For another, hip-hop's presence in Jamaica is not — and never has been — odd or problematic in itself: Jamaicans of all stripes long ago embraced hip-hop (and, more generally, the sounds of black America). Only a few months after "Rapper’s Delight" brought hip-hop to the wider world in 1979, Welton Irie worked part of the track into his tune "Hotter Reggae Music." In Jamaica, hip-hop can signify militant, pan-Africanist blackness, t(h)ug/hustler pragmatism, and cosmopolitan, pan-American dreams. Most Jamaicans, however, draw a subtle but firm line between embracing reggae's Yankee cousin and falling victim to "foreign mind." Enduring inequalities that correlate all too well with one's shade of skin, and one's freedom to move, exert no small pressure on the meanings of music and culture in Jamaica.
But meanings shade differently in different contexts, and there are many — in Jamaica and abroad — who revel in the success of Marley and Sean Paul with that consummate pride that West Indian folk feel for their fellows. The ever-increasing number of people invested in reggae — an international audience of aficionados and devoted practitioners — itself ensures an enthusiastic reception of any chunes big enough to reach a farin. Of course, mainstream America has already demonstrated its approval of both acts: The Trinity is the biggest reggae debut in the U.S. to date, with 107,000 copies sold in the week after its release on September 27; prior to The Trinity that record was held by Marley's Welcome to Jamrock, which moved 85,000 units when it was released two weeks earlier.
Their success is well earned. Author Jeff Chang rightly pronounces Damian's album to be "the best Marley album ever by someone not named Bob." Damian's got flow, no doubt, while the Marley boys prove themselves to be competent, versatile producers, if a bit hit-or-miss. At times they range a likkle too far across the map, falling into SNL-sax-style, smooth-jazz sinkholes and taking a few too many cues from Eric Clapton's "I Shot the Sheriff" rather than their father's version. But overall the beats are hard and polished, and Damian's vocals show both growth and potential. His righteousness is as inspiring as it is cloying, unfortunately, which makes for a bumpy ride but gives you a good sense of the lay of the land. And, of course, the big chune of big chunes of 2005, "Welcome to Jamrock," is itself worth the price of admission — my own, and others', qualms about its contradictions notwithstanding.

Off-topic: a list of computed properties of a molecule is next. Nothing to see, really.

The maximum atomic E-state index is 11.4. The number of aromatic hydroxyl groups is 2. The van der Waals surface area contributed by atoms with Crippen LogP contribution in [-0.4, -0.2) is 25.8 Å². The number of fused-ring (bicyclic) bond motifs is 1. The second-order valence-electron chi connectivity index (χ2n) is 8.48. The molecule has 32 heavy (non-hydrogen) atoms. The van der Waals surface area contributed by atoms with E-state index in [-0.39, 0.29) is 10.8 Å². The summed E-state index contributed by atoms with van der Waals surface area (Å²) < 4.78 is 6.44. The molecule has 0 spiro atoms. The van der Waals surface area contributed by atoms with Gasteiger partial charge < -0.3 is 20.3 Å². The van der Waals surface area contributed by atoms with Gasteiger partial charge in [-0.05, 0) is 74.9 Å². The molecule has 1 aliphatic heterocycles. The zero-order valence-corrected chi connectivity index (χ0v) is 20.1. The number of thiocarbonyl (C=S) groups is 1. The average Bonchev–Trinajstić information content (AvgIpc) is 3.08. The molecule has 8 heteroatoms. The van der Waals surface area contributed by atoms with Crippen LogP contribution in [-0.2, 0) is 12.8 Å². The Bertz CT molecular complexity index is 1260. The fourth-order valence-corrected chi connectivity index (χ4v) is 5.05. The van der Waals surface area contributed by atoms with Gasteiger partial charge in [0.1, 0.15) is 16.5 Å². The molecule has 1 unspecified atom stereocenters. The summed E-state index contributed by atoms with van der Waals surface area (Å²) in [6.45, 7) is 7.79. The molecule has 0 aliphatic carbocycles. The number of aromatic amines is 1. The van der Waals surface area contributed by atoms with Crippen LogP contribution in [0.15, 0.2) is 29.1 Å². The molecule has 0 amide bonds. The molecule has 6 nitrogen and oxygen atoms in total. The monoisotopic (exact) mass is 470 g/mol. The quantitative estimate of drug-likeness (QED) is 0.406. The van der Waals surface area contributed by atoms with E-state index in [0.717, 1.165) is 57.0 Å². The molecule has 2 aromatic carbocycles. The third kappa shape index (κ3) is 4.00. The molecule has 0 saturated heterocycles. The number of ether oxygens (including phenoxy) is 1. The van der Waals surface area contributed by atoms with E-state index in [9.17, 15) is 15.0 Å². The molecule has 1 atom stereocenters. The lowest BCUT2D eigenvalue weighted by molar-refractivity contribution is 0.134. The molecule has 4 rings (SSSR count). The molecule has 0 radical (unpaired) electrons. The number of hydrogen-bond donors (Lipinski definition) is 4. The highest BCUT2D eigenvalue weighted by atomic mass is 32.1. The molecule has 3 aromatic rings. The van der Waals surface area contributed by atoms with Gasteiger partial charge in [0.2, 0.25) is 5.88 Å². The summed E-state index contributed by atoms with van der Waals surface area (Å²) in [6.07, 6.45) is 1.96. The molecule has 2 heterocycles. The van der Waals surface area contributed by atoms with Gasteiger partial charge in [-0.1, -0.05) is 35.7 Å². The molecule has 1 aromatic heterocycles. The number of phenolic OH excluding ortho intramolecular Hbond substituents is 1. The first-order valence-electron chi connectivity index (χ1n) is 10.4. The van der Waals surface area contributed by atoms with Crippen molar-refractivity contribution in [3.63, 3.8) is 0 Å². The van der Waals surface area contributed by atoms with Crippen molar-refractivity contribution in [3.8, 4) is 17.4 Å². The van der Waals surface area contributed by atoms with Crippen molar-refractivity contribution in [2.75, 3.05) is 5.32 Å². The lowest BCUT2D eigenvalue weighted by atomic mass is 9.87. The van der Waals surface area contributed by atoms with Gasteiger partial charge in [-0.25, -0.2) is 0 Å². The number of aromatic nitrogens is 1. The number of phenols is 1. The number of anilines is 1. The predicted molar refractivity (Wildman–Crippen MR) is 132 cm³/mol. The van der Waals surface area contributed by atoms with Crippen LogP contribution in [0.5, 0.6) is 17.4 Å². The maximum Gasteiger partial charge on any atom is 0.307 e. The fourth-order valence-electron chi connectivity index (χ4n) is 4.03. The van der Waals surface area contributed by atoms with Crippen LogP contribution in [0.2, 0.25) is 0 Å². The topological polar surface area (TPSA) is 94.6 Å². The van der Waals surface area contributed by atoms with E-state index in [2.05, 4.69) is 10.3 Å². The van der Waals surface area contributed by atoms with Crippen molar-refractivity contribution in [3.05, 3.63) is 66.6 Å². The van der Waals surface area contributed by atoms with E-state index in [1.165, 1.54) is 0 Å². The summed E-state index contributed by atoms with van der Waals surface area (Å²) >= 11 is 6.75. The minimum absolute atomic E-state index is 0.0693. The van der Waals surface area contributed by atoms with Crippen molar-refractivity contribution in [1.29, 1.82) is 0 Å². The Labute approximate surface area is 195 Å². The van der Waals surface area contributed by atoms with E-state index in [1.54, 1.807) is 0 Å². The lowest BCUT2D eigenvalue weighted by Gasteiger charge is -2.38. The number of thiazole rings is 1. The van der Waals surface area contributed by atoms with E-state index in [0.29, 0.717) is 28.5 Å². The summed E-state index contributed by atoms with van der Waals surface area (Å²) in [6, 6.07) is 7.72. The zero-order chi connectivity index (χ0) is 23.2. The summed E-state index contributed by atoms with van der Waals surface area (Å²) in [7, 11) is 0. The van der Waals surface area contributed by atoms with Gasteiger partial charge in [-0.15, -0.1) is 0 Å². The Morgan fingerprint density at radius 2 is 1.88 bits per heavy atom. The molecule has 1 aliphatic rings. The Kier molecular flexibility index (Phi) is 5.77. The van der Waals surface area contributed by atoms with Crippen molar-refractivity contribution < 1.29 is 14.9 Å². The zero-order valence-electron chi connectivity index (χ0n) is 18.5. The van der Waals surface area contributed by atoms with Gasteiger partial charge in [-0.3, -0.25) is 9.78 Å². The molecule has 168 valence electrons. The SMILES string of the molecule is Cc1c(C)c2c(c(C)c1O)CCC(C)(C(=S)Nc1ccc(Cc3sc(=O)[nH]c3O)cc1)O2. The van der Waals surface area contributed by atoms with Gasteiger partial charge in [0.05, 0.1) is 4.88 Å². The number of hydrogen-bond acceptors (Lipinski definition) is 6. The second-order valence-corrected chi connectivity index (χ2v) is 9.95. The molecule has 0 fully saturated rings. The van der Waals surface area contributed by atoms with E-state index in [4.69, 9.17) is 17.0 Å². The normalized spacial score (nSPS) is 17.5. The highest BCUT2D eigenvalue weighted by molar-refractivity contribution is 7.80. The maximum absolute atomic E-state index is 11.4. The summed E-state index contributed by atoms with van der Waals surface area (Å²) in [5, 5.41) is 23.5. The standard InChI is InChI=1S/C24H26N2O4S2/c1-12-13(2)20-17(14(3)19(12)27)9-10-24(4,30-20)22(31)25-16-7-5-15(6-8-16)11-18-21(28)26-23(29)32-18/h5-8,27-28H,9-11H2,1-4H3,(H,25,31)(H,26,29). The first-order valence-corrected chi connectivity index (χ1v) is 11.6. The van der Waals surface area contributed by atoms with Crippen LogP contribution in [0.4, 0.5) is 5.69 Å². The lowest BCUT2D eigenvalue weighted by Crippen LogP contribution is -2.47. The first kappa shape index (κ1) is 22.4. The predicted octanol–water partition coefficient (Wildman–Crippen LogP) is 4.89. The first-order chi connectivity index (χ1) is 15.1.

Considering that both compete in the same marketplace, for my money, Sean Paul's album is the better of the two. The Trinity is power pop par excellence. Sticking to some of dancehall's finest producers, it boasts the better riddims. No schmaltzy overproduction here, just bear Triton funk. And Sean Paul has always been wicked when voicing in the studio: his sing-song hooks are well-crafted and tuneful (if simply so), his verses immaculately delivered, and his overdubs sweet as ever in their strange-but-smooth harmonies. Sean Paul's songwriting rarely strays from seduction or sexual prowess, but perhaps that's for the best. A couple ventures into more serious topics lack the grace of his regular efforts. Mainly, they lack the levity of what we've come to expect from Sean Paul. His music is, on the main, lighter than Marley's. Maybe that's why his confections go down easier.